Friday, March 21, 2008

Drugs In US Drinking Water

I'm on lots of medications. I mean lots. I need drugs to have some semblance of normal daily function. I'm a tree hugger too. For year this is been a concern of mine. Not only does the US lack any set "acceptable" limit for the amount of pharmaceuticals in our water but also there's no regulations requiring testing of our water for prescription drugs.

The AP has the dope:

A vast array of pharmaceuticals -- including antibiotics, anti-convulsants, mood stabilizers and sex hormones -- have been found in the drinking water supplies of at least 41 million Americans, an Associated Press investigation shows.

Officials in Philadelphia say testing there discovered 56 pharmaceuticals or byproducts in treated drinking water.

To be sure, the concentrations of these pharmaceuticals are tiny, measured in quantities of parts per billion or trillion, far below the levels of a medical dose. Also, utilities insist their water is safe.

But the presence of so many prescription drugs -- and over-the-counter medicines like acetaminophen and ibuprofen -- in so much of our drinking water is heightening worries among scientists of long-term consequences to human health.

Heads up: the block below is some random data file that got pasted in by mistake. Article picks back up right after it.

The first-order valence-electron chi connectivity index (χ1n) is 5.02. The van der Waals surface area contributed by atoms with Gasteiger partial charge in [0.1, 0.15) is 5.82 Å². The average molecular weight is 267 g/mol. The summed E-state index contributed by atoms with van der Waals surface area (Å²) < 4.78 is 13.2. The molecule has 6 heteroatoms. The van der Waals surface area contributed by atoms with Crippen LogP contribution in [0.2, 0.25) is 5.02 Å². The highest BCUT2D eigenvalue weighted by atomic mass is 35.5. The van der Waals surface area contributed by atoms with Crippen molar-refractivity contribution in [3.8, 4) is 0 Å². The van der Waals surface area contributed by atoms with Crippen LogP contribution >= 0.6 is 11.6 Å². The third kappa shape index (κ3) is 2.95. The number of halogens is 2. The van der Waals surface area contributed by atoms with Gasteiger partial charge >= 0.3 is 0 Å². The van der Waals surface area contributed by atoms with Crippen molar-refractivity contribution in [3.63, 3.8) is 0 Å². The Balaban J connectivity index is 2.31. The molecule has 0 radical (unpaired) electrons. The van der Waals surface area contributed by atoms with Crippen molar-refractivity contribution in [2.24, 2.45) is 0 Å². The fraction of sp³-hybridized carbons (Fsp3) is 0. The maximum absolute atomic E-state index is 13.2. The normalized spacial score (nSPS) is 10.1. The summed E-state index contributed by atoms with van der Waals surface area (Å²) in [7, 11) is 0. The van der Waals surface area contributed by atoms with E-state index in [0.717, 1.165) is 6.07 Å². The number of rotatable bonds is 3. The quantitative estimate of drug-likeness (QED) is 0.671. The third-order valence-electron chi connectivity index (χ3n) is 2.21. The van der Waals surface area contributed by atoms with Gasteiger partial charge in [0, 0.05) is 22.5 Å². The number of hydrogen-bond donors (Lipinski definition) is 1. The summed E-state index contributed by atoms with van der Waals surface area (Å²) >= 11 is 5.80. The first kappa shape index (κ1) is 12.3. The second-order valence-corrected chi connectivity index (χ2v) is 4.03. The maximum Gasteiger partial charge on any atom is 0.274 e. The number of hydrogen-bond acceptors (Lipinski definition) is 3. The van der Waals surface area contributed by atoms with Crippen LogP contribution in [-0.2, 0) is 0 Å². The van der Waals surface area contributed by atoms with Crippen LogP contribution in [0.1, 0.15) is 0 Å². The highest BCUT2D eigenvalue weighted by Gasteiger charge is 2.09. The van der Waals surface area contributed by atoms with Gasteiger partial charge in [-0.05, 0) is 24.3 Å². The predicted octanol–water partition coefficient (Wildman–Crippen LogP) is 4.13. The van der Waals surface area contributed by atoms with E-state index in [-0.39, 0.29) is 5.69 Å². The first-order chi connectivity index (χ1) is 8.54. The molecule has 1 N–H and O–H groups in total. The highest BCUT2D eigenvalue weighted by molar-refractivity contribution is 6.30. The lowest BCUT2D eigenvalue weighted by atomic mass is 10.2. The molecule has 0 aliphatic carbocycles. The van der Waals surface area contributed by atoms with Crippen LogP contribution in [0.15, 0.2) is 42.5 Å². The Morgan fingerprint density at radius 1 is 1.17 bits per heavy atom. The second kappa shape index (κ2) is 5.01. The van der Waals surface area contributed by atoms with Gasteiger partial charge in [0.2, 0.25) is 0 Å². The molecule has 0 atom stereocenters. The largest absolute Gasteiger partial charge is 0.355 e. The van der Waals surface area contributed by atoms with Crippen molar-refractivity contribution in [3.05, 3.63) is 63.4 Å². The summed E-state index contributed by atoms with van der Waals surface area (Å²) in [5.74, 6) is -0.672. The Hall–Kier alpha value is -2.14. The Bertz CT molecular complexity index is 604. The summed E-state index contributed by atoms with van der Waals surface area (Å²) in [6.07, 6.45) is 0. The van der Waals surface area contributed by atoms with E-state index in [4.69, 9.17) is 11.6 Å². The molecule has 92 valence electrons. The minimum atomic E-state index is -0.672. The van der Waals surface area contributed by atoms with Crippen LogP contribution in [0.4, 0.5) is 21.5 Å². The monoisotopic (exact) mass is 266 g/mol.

In the course of a five-month inquiry, the AP discovered that drugs have been detected in the drinking water supplies of 24 major metropolitan areas -- from Southern California to Northern New Jersey, from Detroit, Michigan, to Louisville, Kentucky.
Yes, right now the amounts are tiny. But it's penetrated the watersheds:
The AP's investigation also indicates that watersheds, the natural sources of most of the nation's water supply, also are contaminated. Tests were conducted in the watersheds of 35 of the 62 major providers surveyed by the AP, and pharmaceuticals were detected in 28.
Even at these levels, trace amounts of prescription drugs can be harmful to humans and animals alike:
And while researchers do not yet understand the exact risks from decades of persistent exposure to random combinations of low levels of pharmaceuticals, recent studies -- which have gone virtually unnoticed by the general public -- have found alarming effects on human cells and wildlife.
Here's what happens after we pee:
The wastewater is treated before it is discharged into reservoirs, rivers or lakes. Then, some of the water is cleansed again at drinking water treatment plants and piped to consumers. But most treatments do not remove all drug residue.
In a world where wars are currently being fought over water (i.e. Darfur), the long term implications of prescription drugs in our drinking water are chilling. This isn't just an American problem, prescription drugs have been detected in the drinking water of the UK, Italy and elsewhere.


*FYI: AP Water Probe Prompts Senate Hearings